Rehydroxylation (RHX) Dating of Archaeological Ceramics
Refreshments will be served at 1:15 PM
Determining the absolute chronology of ceramic artifacts has significant implications for archaeological and historical research. I describe a radically new technique for precisely dating fired ceramics, based on a moisture-induced chemical rehydroxylation (RHX) reaction. RHX dating proceeds by measuring the mass of chemically combined water in the ceramics in the form of OH hydroxyls, and the mass gain rate at the Effective Lifetime Temperature (ELT) that the ceramics experienced over its lifetime. I describe how two different ceramics samples can reveal their common ELT with high precision. RHX reaction kinetics are proportional to the fourth root of the ceramic's age, so the amount of hydroxyl chemically combined with the ceramic material provides an 'internal clock' that can be read by a precision microbalance to determine the elapsed time since it was fired. RHX dating has the potential to revolutionize our understanding of the trajectories of historical developments worldwide.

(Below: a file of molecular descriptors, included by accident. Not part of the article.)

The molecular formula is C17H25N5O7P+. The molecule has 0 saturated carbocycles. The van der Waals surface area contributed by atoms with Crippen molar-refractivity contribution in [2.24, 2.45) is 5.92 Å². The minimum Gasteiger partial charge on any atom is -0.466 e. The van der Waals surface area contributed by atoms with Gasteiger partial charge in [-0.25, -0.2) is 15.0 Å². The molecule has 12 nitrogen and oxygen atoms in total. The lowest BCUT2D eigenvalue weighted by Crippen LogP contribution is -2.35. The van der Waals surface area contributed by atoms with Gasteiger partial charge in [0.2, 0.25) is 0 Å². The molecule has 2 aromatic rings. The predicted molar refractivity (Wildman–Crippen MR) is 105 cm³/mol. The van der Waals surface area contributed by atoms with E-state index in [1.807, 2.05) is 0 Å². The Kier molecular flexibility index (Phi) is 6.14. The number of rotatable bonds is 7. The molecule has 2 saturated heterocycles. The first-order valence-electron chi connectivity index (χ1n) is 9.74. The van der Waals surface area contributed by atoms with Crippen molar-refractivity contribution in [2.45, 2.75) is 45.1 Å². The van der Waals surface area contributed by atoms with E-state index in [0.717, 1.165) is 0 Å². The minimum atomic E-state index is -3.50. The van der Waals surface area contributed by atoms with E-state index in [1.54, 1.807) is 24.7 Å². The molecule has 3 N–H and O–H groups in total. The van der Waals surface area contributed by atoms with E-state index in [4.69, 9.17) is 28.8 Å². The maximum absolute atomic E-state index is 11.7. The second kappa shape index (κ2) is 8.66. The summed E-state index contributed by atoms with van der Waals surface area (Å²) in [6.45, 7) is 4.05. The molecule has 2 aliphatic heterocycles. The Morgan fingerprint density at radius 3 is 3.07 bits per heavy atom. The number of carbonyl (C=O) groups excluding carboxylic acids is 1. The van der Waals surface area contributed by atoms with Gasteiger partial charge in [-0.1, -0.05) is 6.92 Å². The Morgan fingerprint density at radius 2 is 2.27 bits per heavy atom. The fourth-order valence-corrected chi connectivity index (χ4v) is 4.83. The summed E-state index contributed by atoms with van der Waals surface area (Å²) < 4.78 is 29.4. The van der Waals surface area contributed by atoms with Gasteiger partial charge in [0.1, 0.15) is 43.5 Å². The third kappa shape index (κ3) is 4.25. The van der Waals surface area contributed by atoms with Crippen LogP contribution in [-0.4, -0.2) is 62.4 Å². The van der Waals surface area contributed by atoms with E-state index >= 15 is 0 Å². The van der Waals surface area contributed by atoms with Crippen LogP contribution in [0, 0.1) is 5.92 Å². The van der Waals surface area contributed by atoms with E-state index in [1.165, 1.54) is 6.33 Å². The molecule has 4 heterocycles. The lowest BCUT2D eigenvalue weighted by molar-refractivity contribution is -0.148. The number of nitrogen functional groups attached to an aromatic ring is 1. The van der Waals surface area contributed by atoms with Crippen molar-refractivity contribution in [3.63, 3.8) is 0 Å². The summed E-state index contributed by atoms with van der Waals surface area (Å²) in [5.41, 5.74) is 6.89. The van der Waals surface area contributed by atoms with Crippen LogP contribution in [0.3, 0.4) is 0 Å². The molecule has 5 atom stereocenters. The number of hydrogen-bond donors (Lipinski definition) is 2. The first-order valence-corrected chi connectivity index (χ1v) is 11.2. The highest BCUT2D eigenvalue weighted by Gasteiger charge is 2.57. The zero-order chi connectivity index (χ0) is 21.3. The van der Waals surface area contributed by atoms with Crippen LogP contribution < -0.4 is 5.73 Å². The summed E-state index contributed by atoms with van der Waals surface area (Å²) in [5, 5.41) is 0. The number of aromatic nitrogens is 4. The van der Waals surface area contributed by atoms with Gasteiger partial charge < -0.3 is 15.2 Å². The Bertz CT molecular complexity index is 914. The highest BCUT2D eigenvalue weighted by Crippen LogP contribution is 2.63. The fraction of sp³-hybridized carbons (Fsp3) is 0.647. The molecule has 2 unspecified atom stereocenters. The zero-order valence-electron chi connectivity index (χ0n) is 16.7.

Murray Moinester, Emeritus Professor of Physics, received his Ph.D. from the University of Rochester in 1968, and then joined the faculty at Tel Aviv University. He served as guest professor for extended periods at many leading universities and accelerator laboratories, has extensive experience in experimental and computational methods, carried out many research programs in high energy particle and nuclear physics, published some 200 scientific papers in refereed journals, authored some 75 conference papers, gave courses in nuclear physics, quantum mechanics, electromagnetism, mechanics, wave motion, electronics, and more; worked as a patent writer, on border security with radiation monitors, on water security via online monitoring of chemical hazards, in the field of Archaeology on infrared imaging & scientific dating, on statistics analysis for the social sciences, and on climate engineering.